Directory

Prof. T. Bradford BITTERLY

Prof. T. Bradford BITTERLY

Assistant Professor

bbitterly@ust.hk

Academic Qualifications

  • Ph.D. The Wharton School, University of Pennsylvania, Operations, Information and Decisions
  • B.A. University of Notre Dame, Psychology, Magna cum laude

ACADEMIC AND PROFESSIONAL EXPERIENCE

  • The Hong Kong University of Science and Technology, Department of Management, Assistant Professor, 2020 - present.

  • The Stephen M. Ross School of Business, University of Michigan, Postdoctoral Research Fellow, 2018 - 2020.


PUBLICATIONS

Refereed Journal Publications (Chronological, alphabetical)

  • Bitterly, T.B., & Schweitzer, M.E. 2020. The economic and interpersonal consequences of deflecting direct questions. Journal of Personality and Social Psychology, 118: 945-990.

  • Bitterly, T.B., & Schweitzer, M.E. 2019. The impression management benefits of humorous self-disclosures: How humor influences perceptions of veracity. Organizational Behavior and Human Decision Processes, 151: 73-89.

  • Levine, E.E., Bitterly, T.B., Cohen, T.R., & Schweitzer, M.E. 2018. Who is trustworthy? Predicting trustworthy intentions and behavior. Journal of Personality and Social Psychology, 115: 468-494.

  • Bitterly, T.B., Brooks, A.W., & Schweitzer, M.E. 2017. Risky business: When humor increases and decreases status. Journal of Personality and Social Psychology, 112: 431-455.

Book Chapters

  • Bitterly, T.B., Mislavsky, R., Dai, H., & Milkman, K.L. 2015. Dueling with desire: A synthesis of past research on want/should conflict. In W. Hoffman and L. Nordgren (Eds.), The Psychology of Desire. New York, NY: The Guildford Press, pp. 244-264.

Other publications

  • Bitterly, T.B., & Brooks, A.W. 2020. Sarcasm, self-deprecation, and inside jokes: A user’s guide to humor at work, Harvard Business Review, 98(4): 96-103.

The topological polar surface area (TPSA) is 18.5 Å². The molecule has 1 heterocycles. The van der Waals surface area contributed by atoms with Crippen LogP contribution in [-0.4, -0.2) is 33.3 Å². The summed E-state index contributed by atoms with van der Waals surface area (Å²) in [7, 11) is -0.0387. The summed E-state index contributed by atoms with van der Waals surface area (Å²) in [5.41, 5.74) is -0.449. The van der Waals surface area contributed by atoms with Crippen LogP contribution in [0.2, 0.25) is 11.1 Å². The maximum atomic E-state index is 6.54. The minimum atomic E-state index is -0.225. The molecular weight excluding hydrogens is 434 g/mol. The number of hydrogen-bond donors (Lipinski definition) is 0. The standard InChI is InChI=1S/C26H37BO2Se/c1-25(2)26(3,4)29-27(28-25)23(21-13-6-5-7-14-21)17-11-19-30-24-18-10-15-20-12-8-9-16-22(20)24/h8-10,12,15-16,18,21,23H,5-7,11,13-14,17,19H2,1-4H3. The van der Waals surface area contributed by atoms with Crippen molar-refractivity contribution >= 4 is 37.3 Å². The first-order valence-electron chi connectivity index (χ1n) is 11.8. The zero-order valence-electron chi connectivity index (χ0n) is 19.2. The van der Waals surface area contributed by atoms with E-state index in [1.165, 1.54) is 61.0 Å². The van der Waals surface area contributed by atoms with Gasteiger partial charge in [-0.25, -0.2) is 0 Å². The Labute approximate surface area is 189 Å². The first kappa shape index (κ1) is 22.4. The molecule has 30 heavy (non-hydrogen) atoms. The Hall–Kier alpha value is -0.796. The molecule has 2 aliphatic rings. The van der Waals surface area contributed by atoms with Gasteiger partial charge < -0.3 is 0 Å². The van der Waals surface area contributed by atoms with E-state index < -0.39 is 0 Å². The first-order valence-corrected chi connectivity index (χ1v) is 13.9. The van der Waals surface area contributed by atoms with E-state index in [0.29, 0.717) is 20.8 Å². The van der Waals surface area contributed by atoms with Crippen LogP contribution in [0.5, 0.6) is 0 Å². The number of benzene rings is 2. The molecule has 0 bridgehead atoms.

• Bitterly, T.B., & Schweitzer, M.E. 2019, Nov 18. How to deflect difficult questions in an interview or negotiation. Harvard Business Review.

  • Brooks, A.W., Bitterly, T.B., & Schweitzer, M.E. 2017, Feb 27. Why it pays off to be funny at work—usually. Wall Street Journal.


SELECTED RECENT CONFERENCE PRESENTATIONS

  • Bitterly, T.B., & Schweitzer, M.E. 2019. The impression management benefits of humorous self- disclosures: How humor influences perceptions of veracity. Presented at the Academy of Management Annual Meeting, Boston, MA.

  • Bitterly, T.B., Kang, P., & Schweitzer, M.E. 2019. The valence of power. Presented at the Academy of Management Annual Meeting, Boston, MA.

  • Bitterly, T.B., & Schweitzer, M.E. 2019. The economic and interpersonal consequences of deflecting direct questions. Presented at the Academy of Management Annual Meeting, Boston, MA; and the International Association for Conflict Management Conference, Dublin.

  • Bitterly, T.B. 2019. How power influences the use of humor. Presented at International Association for Conflict Management Conference, Dublin.

  • Bitterly, T.B., & Schweitzer, M.E. 2019. The impression management benefits of humorous self-disclosure. Presented at the Society for Consumer Psychology Conference, Savannah, GA.